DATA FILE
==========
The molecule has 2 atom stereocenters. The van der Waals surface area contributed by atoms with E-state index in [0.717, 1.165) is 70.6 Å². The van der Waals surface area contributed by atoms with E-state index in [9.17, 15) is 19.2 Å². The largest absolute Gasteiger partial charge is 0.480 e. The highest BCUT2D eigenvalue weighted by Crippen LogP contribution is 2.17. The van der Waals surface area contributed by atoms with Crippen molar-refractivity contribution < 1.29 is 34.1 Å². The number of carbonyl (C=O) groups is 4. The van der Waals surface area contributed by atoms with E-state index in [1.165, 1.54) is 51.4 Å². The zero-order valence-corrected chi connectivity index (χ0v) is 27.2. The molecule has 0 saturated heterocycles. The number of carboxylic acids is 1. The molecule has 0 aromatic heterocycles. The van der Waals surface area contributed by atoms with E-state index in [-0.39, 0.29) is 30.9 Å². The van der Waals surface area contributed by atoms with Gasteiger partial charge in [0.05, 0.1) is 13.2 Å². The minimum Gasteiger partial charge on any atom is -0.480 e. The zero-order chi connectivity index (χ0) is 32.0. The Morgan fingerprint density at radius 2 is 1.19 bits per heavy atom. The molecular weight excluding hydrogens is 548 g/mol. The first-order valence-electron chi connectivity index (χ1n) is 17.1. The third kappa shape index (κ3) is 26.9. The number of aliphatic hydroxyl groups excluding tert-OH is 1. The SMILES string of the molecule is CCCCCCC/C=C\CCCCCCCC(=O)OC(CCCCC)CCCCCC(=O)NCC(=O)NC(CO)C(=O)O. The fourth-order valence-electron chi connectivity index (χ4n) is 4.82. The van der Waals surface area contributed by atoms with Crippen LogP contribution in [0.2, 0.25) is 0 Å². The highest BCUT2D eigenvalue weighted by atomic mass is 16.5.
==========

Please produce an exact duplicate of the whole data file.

The molecule has 2 atom stereocenters. The van der Waals surface area contributed by atoms with E-state index in [0.717, 1.165) is 70.6 Å². The van der Waals surface area contributed by atoms with E-state index in [9.17, 15) is 19.2 Å². The largest absolute Gasteiger partial charge is 0.480 e. The highest BCUT2D eigenvalue weighted by Crippen LogP contribution is 2.17. The van der Waals surface area contributed by atoms with Crippen molar-refractivity contribution < 1.29 is 34.1 Å². The number of carbonyl (C=O) groups is 4. The van der Waals surface area contributed by atoms with E-state index in [1.165, 1.54) is 51.4 Å². The zero-order valence-corrected chi connectivity index (χ0v) is 27.2. The molecule has 0 saturated heterocycles. The number of carboxylic acids is 1. The molecule has 0 aromatic heterocycles. The van der Waals surface area contributed by atoms with E-state index in [-0.39, 0.29) is 30.9 Å². The van der Waals surface area contributed by atoms with Gasteiger partial charge in [0.05, 0.1) is 13.2 Å². The minimum Gasteiger partial charge on any atom is -0.480 e. The zero-order chi connectivity index (χ0) is 32.0. The Morgan fingerprint density at radius 2 is 1.19 bits per heavy atom. The molecular weight excluding hydrogens is 548 g/mol. The first-order valence-electron chi connectivity index (χ1n) is 17.1. The third kappa shape index (κ3) is 26.9. The number of aliphatic hydroxyl groups excluding tert-OH is 1. The SMILES string of the molecule is CCCCCCC/C=C\CCCCCCCC(=O)OC(CCCCC)CCCCCC(=O)NCC(=O)NC(CO)C(=O)O. The fourth-order valence-electron chi connectivity index (χ4n) is 4.82. The van der Waals surface area contributed by atoms with Crippen LogP contribution in [0.2, 0.25) is 0 Å². The highest BCUT2D eigenvalue weighted by atomic mass is 16.5.